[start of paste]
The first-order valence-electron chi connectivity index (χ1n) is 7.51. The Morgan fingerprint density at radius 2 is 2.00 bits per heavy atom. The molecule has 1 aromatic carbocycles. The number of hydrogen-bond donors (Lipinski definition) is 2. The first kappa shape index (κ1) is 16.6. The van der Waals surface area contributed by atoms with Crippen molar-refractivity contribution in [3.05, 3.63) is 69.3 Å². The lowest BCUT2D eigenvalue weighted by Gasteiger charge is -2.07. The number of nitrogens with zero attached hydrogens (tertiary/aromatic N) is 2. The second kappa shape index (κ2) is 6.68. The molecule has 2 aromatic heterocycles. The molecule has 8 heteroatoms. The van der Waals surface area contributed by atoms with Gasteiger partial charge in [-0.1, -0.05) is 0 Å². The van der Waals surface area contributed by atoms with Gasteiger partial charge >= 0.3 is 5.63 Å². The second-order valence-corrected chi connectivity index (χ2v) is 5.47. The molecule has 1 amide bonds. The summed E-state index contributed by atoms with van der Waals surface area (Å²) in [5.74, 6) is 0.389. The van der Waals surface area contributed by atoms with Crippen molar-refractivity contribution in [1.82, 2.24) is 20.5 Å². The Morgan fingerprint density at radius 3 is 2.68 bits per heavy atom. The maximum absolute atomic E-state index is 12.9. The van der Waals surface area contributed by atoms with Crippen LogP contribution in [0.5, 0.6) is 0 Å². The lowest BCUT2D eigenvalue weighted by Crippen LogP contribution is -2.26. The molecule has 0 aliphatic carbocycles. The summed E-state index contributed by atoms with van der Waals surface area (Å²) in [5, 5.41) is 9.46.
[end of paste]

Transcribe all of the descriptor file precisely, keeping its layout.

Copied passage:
The first-order valence-electron chi connectivity index (χ1n) is 7.51. The Morgan fingerprint density at radius 2 is 2.00 bits per heavy atom. The molecule has 1 aromatic carbocycles. The number of hydrogen-bond donors (Lipinski definition) is 2. The first kappa shape index (κ1) is 16.6. The van der Waals surface area contributed by atoms with Crippen molar-refractivity contribution in [3.05, 3.63) is 69.3 Å². The lowest BCUT2D eigenvalue weighted by Gasteiger charge is -2.07. The number of nitrogens with zero attached hydrogens (tertiary/aromatic N) is 2. The second kappa shape index (κ2) is 6.68. The molecule has 2 aromatic heterocycles. The molecule has 8 heteroatoms. The van der Waals surface area contributed by atoms with Gasteiger partial charge in [-0.1, -0.05) is 0 Å². The van der Waals surface area contributed by atoms with Gasteiger partial charge >= 0.3 is 5.63 Å². The second-order valence-corrected chi connectivity index (χ2v) is 5.47. The molecule has 1 amide bonds. The summed E-state index contributed by atoms with van der Waals surface area (Å²) in [5.74, 6) is 0.389. The van der Waals surface area contributed by atoms with Crippen molar-refractivity contribution in [1.82, 2.24) is 20.5 Å². The Morgan fingerprint density at radius 3 is 2.68 bits per heavy atom. The maximum absolute atomic E-state index is 12.9. The van der Waals surface area contributed by atoms with Crippen LogP contribution in [0.5, 0.6) is 0 Å². The lowest BCUT2D eigenvalue weighted by Crippen LogP contribution is -2.26. The molecule has 0 aliphatic carbocycles. The summed E-state index contributed by atoms with van der Waals surface area (Å²) in [5, 5.41) is 9.46.